Photo: Jason Malo
"If you don't use it, you lose it". At least that is how the saying goes, but that saying had become a reality for hundreds of adult hockey players throughout Rhode Island. With the state ordered curfew in place, opportunities for adult age players to get on the ice were few and far between this season, with the majority of drop-in skates and men's leagues canceled or limited in function.
Ice time has always been at a premium during the winter season and adult league players are accustomed to skating during off peak hours to allow the younger kids to play at a reasonable time. Further exacerbating the problem of available ice time this season, rinks must schedule cleaning time in-between groups, which leads to the elimination of one rental hour, for every 6 rented, with a 10 minute cleaning buffer.
With all these factors at play, adult skaters have been struggling to find adequate ice time to continue to hone their craft. A majority of these players have not been on the ice since the pause initially started, and many may never return. In a sport that requires a massive physical commitment, it is the fear of some that injury risk will be too high and the decrease in cardio function will be too much to overcome. Hockey is more than just a physical activity, also exercising your brain and helping to keep you sharp-witted. Your mental acuity depends on this stimulus to remain at a high function and keeping the state's adults off the ice for an extended period of time, would only decrease the physical and mental health of these individuals.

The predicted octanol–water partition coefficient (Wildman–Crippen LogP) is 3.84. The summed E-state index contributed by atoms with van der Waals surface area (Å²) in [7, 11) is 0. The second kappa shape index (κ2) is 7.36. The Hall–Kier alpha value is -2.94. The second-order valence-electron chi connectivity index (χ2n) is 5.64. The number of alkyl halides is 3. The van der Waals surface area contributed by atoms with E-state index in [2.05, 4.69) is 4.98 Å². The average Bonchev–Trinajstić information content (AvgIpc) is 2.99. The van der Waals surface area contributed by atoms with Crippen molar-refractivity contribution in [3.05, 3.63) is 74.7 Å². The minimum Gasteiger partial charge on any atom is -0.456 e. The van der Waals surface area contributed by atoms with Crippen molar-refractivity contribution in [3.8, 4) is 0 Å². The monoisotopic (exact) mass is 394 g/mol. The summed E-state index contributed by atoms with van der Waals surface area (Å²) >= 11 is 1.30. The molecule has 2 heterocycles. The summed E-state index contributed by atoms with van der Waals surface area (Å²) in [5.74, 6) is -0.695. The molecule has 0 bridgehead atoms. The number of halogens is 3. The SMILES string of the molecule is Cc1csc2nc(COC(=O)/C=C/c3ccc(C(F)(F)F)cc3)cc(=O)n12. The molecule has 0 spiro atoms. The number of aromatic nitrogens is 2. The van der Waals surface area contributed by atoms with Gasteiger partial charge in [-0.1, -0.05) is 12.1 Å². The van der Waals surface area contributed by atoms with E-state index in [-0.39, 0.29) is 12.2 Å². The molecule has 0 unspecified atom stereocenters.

On Friday, it is expected that Governor Raimondo will sign an executive order that lifts the curfew, allowing for more flexibility for small businesses. This is welcome news for hockey fans and long overdue, as the curfew unfairly targeted the adult hockey community. Adult league players were never asking for revised policies on locker rooms, showers, or playing with masks, only wanting the opportunity to skate, exercise and relieve stress through the sport they love. Just like it was for the kids, it's time for the the state to "let them play".